It’s all about the dollar. And as long as fans keep spending them, the NFL will keep taking them.

    I didn’t watch a single minute of pre-season football. I don’t feel that I missed anything at all — not anything that wasn’t replayed in GIF form on a blog or two.


    • I’m not sure where the 18 game season stands. There was clearly movement towards it before the new CBA, although afterwards I saw reports that the whole “18 game season is a done deal” was spin and that the 18 game season was more of a bargaining chip.

      It does seem clear that the NFLPA is not in favor of an 18 game season, and given the tone and tenor of the things today, I don’t think the NFLPA is interested in backing down on this.

      As for the need/lack of need to modifying how it treats the preseason, yes fans do grip but keep paying, but on some of those highlight reels I’ve noticed a lot of empty seats.

      At the end of the day you’re right. I’m sure some of these ideas, like taking preseason games on the road, have been discussed by the NFL. But the truth is that, unless I’m mistaken, NFL owners do not split revenue for preseason games, unlike regular season games. That’s one reason why teams that play in the Hall of Fame game (or in the old America Bowls) played 5 preseason games — no one wants to be the team that plays only one home game.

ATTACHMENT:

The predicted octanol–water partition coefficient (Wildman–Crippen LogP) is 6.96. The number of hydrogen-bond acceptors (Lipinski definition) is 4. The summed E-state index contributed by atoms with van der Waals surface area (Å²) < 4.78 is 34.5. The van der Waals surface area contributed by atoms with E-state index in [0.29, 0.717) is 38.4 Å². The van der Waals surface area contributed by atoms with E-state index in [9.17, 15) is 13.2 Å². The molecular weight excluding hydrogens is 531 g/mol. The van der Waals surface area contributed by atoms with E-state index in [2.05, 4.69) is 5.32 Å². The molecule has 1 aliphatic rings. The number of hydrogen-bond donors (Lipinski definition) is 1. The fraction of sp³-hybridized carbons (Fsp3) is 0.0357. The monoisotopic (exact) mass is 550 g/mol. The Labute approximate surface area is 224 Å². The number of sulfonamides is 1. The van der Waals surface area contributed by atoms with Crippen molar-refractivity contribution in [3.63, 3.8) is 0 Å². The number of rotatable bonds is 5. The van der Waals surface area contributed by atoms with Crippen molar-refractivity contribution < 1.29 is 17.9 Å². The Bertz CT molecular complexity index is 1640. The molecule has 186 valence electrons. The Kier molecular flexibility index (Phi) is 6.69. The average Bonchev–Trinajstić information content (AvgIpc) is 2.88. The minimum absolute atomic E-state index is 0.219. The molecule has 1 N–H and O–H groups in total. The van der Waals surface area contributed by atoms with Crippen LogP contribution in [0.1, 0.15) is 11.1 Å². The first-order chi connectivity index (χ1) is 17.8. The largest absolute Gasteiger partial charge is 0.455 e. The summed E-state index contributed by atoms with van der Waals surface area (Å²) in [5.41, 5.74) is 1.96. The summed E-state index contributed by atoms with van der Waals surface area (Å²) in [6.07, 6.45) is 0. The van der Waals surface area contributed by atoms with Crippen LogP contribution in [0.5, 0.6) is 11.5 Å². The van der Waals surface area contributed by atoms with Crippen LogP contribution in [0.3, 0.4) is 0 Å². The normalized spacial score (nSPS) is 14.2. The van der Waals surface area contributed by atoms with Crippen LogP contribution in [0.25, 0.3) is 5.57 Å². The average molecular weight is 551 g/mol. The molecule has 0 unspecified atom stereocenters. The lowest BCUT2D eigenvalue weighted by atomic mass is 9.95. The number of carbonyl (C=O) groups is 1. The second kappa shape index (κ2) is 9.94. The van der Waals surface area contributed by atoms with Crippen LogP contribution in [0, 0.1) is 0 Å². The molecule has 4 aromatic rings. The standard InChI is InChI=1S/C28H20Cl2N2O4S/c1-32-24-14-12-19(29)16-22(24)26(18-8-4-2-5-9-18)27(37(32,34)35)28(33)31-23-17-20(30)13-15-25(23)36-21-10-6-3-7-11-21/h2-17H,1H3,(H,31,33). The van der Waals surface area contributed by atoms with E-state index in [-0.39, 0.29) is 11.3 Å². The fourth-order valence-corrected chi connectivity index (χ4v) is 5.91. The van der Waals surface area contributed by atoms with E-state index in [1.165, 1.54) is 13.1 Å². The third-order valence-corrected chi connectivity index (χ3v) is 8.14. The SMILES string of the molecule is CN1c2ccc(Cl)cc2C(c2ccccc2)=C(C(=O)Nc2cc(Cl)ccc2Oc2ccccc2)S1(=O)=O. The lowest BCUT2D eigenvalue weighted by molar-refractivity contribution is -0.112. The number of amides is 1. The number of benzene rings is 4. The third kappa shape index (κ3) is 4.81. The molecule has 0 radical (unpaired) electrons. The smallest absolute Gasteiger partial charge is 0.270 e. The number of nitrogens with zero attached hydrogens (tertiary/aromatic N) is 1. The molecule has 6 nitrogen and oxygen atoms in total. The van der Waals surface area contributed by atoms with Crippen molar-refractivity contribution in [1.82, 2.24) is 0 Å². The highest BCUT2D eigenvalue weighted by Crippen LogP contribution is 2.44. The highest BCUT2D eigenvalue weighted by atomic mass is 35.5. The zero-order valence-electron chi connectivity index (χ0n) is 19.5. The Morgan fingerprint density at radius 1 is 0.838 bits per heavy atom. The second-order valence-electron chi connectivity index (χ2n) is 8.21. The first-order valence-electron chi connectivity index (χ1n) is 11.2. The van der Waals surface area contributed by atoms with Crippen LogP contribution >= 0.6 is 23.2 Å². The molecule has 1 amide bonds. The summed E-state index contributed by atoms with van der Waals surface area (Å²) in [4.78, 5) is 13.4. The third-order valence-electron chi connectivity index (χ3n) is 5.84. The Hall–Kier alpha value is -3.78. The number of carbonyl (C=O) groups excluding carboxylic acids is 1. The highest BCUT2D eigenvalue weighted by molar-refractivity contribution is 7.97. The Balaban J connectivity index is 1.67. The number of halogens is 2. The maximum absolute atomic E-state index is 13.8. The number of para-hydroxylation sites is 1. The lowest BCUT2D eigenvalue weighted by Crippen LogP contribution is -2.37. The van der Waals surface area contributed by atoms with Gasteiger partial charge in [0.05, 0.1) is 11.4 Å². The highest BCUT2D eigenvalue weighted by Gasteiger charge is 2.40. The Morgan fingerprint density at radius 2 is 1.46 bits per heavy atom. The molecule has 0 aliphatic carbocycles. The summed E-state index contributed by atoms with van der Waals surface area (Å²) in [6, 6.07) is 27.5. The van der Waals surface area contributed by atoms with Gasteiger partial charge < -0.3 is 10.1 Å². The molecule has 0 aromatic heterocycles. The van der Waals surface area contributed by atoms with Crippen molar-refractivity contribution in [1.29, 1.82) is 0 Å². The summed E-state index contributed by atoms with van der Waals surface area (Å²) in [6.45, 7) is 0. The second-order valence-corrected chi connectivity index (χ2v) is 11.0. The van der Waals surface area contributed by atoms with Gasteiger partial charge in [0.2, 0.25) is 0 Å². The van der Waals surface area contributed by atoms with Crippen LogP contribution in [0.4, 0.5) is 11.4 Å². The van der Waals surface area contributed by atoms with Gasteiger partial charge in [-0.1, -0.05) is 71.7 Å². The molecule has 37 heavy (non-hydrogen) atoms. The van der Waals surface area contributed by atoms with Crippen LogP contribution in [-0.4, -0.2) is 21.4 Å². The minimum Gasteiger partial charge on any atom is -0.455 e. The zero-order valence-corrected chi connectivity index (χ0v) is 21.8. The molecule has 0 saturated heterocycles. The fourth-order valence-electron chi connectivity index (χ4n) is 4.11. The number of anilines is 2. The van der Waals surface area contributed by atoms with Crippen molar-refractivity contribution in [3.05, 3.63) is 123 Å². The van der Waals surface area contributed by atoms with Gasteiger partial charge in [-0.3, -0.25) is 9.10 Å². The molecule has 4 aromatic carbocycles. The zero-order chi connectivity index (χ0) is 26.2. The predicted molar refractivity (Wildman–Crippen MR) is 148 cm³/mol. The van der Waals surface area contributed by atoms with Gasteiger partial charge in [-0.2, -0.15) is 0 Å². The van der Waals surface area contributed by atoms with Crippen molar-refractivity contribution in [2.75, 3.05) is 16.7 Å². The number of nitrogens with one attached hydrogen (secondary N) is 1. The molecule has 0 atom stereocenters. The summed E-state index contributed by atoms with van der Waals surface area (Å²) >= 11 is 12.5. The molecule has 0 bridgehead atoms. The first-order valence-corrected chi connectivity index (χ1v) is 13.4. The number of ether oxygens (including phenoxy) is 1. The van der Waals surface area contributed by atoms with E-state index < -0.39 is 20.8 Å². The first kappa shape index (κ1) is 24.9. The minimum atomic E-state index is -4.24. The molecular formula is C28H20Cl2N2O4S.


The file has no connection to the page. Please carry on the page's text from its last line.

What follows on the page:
• It would help the conversation to know what percentage of a team’s revenue came from the gate and how much comes from television revenue. I imagine the NFLPA will back down when the players themselves are looking at signing fatter contracts especially when the league allows for a second bye week every season and increases the number of players a team can have on the roster.

        The last couple of ideas should help minimize the effects of an eighteen game schedule on the effectiveness of the players towards the end of the season and the overall health of the team entering the playoffs. More rest and more players.

        I hear everything you are saying and agree but do believe the NFL and the players association will come to agreement on this at the next collective bargaining agreement. Anybody know when the present one is scheduled to run out?


  • The CBA reached in 2011 was for ten years. Today’s landscape is already radically different now than it was then and it is very hard to predict that the NFL owners and NFLPA will be trying to get out of the next agreement. Given the way things are now, a work stoppage is likely.

    Would the NFLPA go stir crazy at an automatic 12.5% across the board salary increase for everyone, plus the addition of a half dozen more roster spots?